Journal of Informetrics 3 (2009) 124–133
Journal of Informetrics
The effects of open access on un-published documents:A case study of economics working papers
Tove Faber Frandsen
Royal School of Library and Information Science, Birketinget 6, DK-2300 Copenhagen S, Denmark
a r t i c l e i n f o
Received 29 September 2008Received in revised form 2 December 2008Accepted 3 December 2008
Open access advantageWorking papersEconomicsCitation analysisGrey literature
a b s t r a c t
The use of scholarly publications that have not been formally published in e.g. journalsis widespread in some ﬁelds. In the past they have been disseminated through variouschannels of informal communication. However, the Internet has enabled dissemination of these un-published and often unrefereed publications to a much wider audience. This isparticularlyinterestingseeninrelationtothehighlydisputedopenaccessadvantageasthepotentialadvantageforlowvisibilitypublicationshasnotbeengivenmuchattentionintheliterature.Thepresentstudyexaminestheroleofworkingpapersineconomicsduringa10-yearperiod(1996–2005).Itshowsthatworkingpapersareincreasinglybecomingvisibleinthe ﬁeld speciﬁc databases. The impact of working papers is relatively low; however, highimpact working paper series have citation rate levels similar to the low impact journals inthe ﬁeld. There is no tendency to an increase in impact during the 10 years which is thecase for the high impact journals. Consequently, the result of this study does not provideevidence of an open access advantage for working papers in economics.© 2008 Elsevier Ltd. All rights reserved.
Open access (OA) based data sources provide new opportunities for performing citation analysis. They are interestingas an alternative to the traditional citation databases primarily due to coverage. OA based data sources are not restrictedto journal articles as the traditional citation databases implying that some disciplines characterised by many e.g. workingpapers and monographs may be better analysed using a data source based on OA resources. However, the coverage of OA isnot easily determined. The traditional citation indexes provide information on the indexing policy and the tools to examineit. OA based data sources may have an indexing policy but not necessarily and even if they do it can only be determinedthrough cumbersome empirical investigations. OA based data sources are often based on authors self-archiving their work.This implies that the data source to a large extent is inﬂuenced by the incentives of individuals to make their work more orless visible by choosing to provide OA or not.AperceivedmajorbeneﬁtforauthorsmakingtheirpublicationsavailableOAisthehighernumberofcitationstoOApubli-cationspresumablyduetohighervisibilityand/oraccess.Lawrence(2001)analysedtheeffectsofOAoncitationimpactfora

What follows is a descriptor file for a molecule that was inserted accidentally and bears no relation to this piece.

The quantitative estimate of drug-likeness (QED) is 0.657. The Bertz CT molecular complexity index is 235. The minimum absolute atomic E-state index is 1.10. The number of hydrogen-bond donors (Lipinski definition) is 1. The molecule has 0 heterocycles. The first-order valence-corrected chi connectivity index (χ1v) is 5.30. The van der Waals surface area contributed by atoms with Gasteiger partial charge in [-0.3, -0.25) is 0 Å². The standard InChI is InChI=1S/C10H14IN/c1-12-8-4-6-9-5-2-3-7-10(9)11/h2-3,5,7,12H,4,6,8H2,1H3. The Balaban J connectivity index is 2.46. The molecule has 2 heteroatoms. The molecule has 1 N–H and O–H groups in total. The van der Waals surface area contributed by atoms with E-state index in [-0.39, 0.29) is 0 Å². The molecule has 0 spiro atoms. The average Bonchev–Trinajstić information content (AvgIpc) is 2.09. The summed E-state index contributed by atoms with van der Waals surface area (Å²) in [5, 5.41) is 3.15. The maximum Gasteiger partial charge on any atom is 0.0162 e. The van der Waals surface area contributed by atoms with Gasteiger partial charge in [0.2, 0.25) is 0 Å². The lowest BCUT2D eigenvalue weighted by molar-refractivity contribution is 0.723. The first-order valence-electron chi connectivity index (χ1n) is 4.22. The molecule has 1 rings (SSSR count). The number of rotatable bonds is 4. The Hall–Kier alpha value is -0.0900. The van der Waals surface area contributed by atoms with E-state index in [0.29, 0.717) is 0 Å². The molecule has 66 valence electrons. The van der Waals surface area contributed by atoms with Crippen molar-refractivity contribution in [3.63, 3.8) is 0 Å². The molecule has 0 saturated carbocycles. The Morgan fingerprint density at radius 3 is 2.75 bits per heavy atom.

sampleofconferencedocumentsandfoundfreelyavailablepaperstohavegreaterimpact.However,hisstudywasrestrictedonly to computer science which made it difﬁcult to generalise. This effect, “the open access advantage” has since been con-ﬁrmedonlargersamplesbyAntelman(2004);HarnadandBrody(2004);Hajjemetal.(2005a);Hajjem,HarnadandGingras
by e.g.Craig, Plume, McVeigh, Pringle, and Amin (2007)stressing that in order to conclude that OA publication causes more
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